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June 25, 2019
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Famed founder Daphne Koller tells it straight: “With most drugs, we do not understand why they work”

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Daphne Koller doesn’t mind hard work. She joined Stanford University’s computer science department in 1995, spending the next 18 years there in a full-time capacity before cofounding the online education giant Coursera, where she spent the following four years and remained co-chairman until last month. Koller then spent a little less than two years at Alphabet’s longevity lab, Calico, as its first chief computing officer.

It was there that Koller was reminded of her passion for applying machine learning to improve human health. She was also reminded of what she doesn’t like, which is wasted effort, something that the drug development industry — slow to understand the power of computational methods for analyzing biological data sets — as been plagued by for years.

In fairness, those computational methods have also gotten a whole lot better more recently. Little wonder that last year, Koller spied the opportunity to start another company, a drug development startup called Insitro that has since raised $100 million in Series A funding, including from GV, Andreessen Horowitz and Bezos Expeditions, among others. As notably, the company recently partnered with Gilead Sciences to find medicines to treat a liver disease called nonalcoholic steatohepatitis (NASH) because of all the human data on the disease that Gilead has amassed over the years.

Later, Insitro may target even bigger epidemics, including perhaps Alzheimer’s disease or Type 2 diabetes. Certainly, it has reason to feel optimistic about what it can accomplish. As Koller told a group of rapt attendees at an event hosted by this editor a few days ago, “We’re now at a moment in history where a confluence of technologies emerged all at around the same time allow really large and interesting and disease-relevant data sets to be produced in biology. In parallel, we see  . . . machine learning technologies that are able to make sense of that data and come up with novel insights that can hopefully cure disease.”

It all sounds like talk we’ve heard before in recent years, but coming from Koller, one gets the sense that we’re finally getting close, despite the mysteries of human biology. Below are some excerpts from Koller’s interview with journalist Sarah McBride of Bloomberg. You can also watch their conversation below.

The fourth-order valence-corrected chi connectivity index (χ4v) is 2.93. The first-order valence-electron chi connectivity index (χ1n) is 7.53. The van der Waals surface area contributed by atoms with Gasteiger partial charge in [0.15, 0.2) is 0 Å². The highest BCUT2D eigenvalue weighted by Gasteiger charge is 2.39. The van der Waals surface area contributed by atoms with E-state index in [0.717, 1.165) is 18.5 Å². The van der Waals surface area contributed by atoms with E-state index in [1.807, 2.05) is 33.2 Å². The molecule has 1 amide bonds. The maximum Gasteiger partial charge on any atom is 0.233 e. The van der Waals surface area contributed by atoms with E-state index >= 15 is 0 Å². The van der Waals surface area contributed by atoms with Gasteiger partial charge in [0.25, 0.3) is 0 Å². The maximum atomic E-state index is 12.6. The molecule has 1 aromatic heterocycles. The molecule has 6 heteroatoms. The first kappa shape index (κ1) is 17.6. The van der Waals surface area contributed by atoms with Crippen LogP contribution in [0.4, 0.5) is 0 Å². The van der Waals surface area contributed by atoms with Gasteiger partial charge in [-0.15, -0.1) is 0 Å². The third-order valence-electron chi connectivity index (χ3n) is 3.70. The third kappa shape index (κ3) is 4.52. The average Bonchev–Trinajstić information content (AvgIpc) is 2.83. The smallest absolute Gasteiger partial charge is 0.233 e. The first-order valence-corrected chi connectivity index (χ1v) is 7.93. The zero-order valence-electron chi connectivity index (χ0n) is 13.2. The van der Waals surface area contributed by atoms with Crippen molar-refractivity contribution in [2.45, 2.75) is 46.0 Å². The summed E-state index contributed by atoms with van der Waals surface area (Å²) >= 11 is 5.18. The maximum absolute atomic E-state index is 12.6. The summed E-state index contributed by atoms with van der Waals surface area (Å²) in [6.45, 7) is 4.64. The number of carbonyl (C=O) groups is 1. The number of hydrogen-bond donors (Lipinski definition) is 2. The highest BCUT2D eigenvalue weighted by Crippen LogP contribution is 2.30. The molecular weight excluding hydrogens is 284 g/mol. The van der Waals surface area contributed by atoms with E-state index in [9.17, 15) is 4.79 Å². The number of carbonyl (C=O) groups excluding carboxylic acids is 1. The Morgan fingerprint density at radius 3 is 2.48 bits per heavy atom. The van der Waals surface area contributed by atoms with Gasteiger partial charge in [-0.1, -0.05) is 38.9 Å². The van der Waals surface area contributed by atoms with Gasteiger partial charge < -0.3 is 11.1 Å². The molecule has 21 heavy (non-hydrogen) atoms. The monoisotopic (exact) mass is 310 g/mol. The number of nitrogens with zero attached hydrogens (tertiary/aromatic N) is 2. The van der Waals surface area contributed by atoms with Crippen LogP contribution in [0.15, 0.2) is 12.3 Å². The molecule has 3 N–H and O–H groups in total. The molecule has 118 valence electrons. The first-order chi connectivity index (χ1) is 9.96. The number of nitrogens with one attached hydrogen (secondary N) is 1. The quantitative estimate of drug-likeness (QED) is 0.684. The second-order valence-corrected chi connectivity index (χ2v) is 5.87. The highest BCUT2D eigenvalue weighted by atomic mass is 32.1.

On why Insitro struck a partnership with Gilead (beyond that it could prove lucrative, with up to $1 billion in milestones attached to successfully developing targets for NASH):

There are fairly broad categories that our technology is well-suited for. We’re really interested in creating what you might call disease-in-a-dish models — places where diseases are complex, where we really haven’t had a good model system, where typical animal models that have been used [for years, including testing on mice] just aren’t very effective — and creating those ‘in vitro’ models to generate very large amounts of data that can be interpreted using machine learning.

There’s a whole slew of diseases that lend themselves to this type of approach. NASH was one of them, so partly it was the suitability of our technology to this disease, and partly it was that Gilead was just a really good partner for it because they have a whole bunch of human data from some of the clinical trials that have been running [which give us] access to two complementary data sources. One is what happens to the disease in large human cohorts, and one is what happens when you look at what the disease does in vitro, in the dish, then see if we can use what we see in the dish using machine learning to predict what we see in the human.

On how Insitro views data differently than big pharma companies:

Pharma companies say, ‘We have lots of data.’ And you say, ‘What kinds of data do you have?’ And it turns out they have dribs and drab of data, each stored on a separate spreadsheet in someone else’s laptop. There’s metadata that isn’t even recorded. For them, it’s like, ‘Yeah, I did the experiment and obviously I recorded what I had to because it doesn’t make sense to throw it away,’ but they don’t think of it as something you build a company on top of.